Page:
McCain makes Iran gaffe

Republican presidential hopeful says Iran is funding and training al-Qaeda in Iraq.

    McCain was a strong supporter of the invasion of Iraq and last year's so-called troop surge [AFP]
    The Arizona senator visited Iraq and Israel, as well as Jordan, during his visit to the region which was officially made on Congressional business.

    Candidate judgement

    The Democrats were quick to jump on the mistake by McCain, a strong supporter of the 2003 invasion and last year's troop build-up in Iraq.

    "After eight years of the Bush administration's incompetence in Iraq, McCain's comments don't give the American people a reason to believe that he can be trusted to offer a clear way forward," Karen Finney, Democratic national committee communications director, said.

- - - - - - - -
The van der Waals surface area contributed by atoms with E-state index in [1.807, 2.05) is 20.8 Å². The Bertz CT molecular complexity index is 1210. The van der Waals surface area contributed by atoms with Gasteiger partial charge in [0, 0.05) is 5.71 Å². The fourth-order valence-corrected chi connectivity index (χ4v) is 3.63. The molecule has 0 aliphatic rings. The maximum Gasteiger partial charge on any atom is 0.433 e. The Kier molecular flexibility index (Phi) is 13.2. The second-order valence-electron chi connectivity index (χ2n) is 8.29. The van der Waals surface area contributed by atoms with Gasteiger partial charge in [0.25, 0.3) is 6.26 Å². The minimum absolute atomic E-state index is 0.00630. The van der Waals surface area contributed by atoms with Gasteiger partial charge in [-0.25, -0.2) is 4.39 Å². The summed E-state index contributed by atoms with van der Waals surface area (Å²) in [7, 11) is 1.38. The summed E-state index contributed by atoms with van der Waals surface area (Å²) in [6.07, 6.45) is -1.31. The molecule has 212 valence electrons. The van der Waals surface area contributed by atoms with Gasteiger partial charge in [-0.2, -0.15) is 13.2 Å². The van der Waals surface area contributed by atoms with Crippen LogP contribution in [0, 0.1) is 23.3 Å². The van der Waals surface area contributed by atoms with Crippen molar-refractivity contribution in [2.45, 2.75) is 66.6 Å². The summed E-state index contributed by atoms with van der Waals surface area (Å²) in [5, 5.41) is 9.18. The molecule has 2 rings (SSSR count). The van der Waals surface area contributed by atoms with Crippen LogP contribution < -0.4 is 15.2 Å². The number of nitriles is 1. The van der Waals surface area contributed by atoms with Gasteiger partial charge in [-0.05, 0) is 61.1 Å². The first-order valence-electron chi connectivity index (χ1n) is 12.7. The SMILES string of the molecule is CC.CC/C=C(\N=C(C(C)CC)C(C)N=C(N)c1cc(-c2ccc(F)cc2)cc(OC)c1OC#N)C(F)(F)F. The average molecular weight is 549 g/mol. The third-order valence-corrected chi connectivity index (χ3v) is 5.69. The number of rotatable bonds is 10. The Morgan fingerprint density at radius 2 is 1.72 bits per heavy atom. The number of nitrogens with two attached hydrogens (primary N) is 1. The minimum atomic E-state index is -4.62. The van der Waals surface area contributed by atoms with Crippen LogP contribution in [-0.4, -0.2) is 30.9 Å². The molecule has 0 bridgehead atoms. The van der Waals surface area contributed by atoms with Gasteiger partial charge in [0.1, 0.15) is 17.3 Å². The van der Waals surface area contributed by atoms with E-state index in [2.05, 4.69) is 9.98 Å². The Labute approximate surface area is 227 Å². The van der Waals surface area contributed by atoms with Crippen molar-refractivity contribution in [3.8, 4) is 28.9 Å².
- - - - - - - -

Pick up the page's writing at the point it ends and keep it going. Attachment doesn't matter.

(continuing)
Brian Rogers, McCain's spokesman, said that the Republican candidate "mis-spoke and immediately corrected himself".

    "Democrats have launched political attacks today because they know the American people have deep concerns about their candidates' judgment and readiness to lead as commander-in-chief," he said.

    After a visit Iraq on Monday, McCain said it would be a "mistake" to pull troops out of Iraq too quickly.

    "The victors in that would be the extremists, and America would lose its credibility," he said. "Al-Qaeda and the Iranian extremists would be the winners."

    SOURCE: Agencies


    YOU MIGHT ALSO LIKE

    Cricket World Cup 2019 Quiz: How many runs can you score?

    Cricket World Cup 2019 Quiz: How many runs can you score?

    Pick your team and answer as many correct questions in three minutes.

    Visualising every Saudi coalition air raid on Yemen

    Visualising every Saudi coalition air raid on Yemen

    Since March 2015, Saudi Arabia and a coalition of Arab states have launched more than 19,278 air raids across Yemen.

    Remembering Chernobyl

    Remembering Chernobyl

    The fallout from the Chernobyl nuclear power plant explosion remains as politicised as ever, 28 years on.